The decision to allow couples to test their embryos for an inherited bowel cancer gene brings us a step closer to the creation of designer humans.
Parents can now influence the genetic hand their children were once randomly dealt, selecting those with less chance of becoming sick. But some fear this is a slippery slope to a Gattaca -type society, where children are selected for their intelligence, beauty and talent.
As products of evolution, we humans have always chosen our mates instinctively on the basis of genetic fitness - the ability to survive and reproduce healthy offspring, as betrayed through signs such as beauty or smell. With the tools of genetics, offspring can now be selected more reliably.
Embryos can be tested for genetic disorders, from hereditary cancer to dental abnormalities. Athletes can be screened for the fitness-enhancing ACE gene to identify potential Olympic contenders. Gene therapy has been used to turn lazy monkeys into workaholics and polygamous voles into devoted mates by altering the reward centre in the brain. If these results are relevant to humans, it may be possible to genetically modify our personality and cognitive abilities.
A host of possibilities is raised by advances in behavioural genetics that are beginning to reveal the genetic bases of traits such as aggression, alcoholism, anxiety, maternal instinct and homosexuality.
Should we decide what breed of humans to create? Some people believe that children are a gift, of God or Nature, and that we should not interfere in human nature.
Most people, however, implicitly reject this view. We already routinely screen embryos and foetuses for disorders such as Down's syndrome. This modern eugenics is acceptable because it is voluntary - parents are given a choice over what kind of child to have and the aim is to promote the greatest opportunity for a good life.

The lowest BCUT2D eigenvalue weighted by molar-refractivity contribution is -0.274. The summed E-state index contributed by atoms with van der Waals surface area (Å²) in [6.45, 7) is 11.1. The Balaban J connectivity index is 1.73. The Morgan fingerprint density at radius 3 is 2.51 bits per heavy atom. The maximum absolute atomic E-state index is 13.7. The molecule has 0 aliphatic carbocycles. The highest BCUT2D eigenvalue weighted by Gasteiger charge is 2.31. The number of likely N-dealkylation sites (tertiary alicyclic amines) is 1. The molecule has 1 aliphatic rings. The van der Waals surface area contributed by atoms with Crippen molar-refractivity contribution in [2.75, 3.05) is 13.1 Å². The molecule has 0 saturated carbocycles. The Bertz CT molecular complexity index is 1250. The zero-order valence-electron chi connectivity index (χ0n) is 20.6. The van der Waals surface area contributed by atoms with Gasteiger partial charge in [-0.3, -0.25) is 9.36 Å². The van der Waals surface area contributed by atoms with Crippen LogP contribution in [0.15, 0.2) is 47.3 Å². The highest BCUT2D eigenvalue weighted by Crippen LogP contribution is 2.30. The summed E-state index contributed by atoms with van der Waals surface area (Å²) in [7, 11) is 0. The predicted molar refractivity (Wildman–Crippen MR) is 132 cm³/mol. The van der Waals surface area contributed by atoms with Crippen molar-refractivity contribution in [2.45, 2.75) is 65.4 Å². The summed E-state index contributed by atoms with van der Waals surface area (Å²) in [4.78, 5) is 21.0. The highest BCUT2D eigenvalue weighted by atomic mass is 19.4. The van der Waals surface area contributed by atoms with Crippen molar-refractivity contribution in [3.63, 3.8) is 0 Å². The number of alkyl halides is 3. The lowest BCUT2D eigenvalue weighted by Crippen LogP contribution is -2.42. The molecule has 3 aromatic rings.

Last century's eugenics movement, which reached its inglorious climax when the Nazis moved beyond sterilisation to exterminate the "genetically unfit", was especially objectionable because of the coercive imposition of a state vision for a healthy population. The critical question is not whether we should select or enhance our children by altering some gene related to complex behaviour. Rather, we should ask which gene is better for the individual.
It may be difficult to determine whether it is advantageous to have a tendency to be lazy or hard-working, to be monogamous or polygamous. But there will be cases where some genetic intervention is plausibly in a person's interests: enhancing their memory or promoting greater empathy with other people, for instance. Such capabilities are good no matter what one wants to do in life.
One quality in particular is associated with socioeconomic success and staying out of prison: impulse control. A hot temper can destroy a life. If it is possible to genetically correct poor impulse control, we should do so.
Whether we like it or not, our future is now in our hands. But if we do not exercise control over the genetic nature of our offspring, we consign them to the natural lottery and must take responsibility for its consequences.
As parents, we should have children who have a good opportunity of the best life. Rather than fearing genetics, we should embrace it. Genetic selection is not cheating - it is one way to be a responsible and caring parent.
Where an enhancement is clearly good for an individual, we should offer it and let the individual decide. And in the case of the next generation we should let parents decide. To prevent them from making these choices is to consign those who come after us to the ball and chain of our squeamishness and irrationality. We can do better than chance.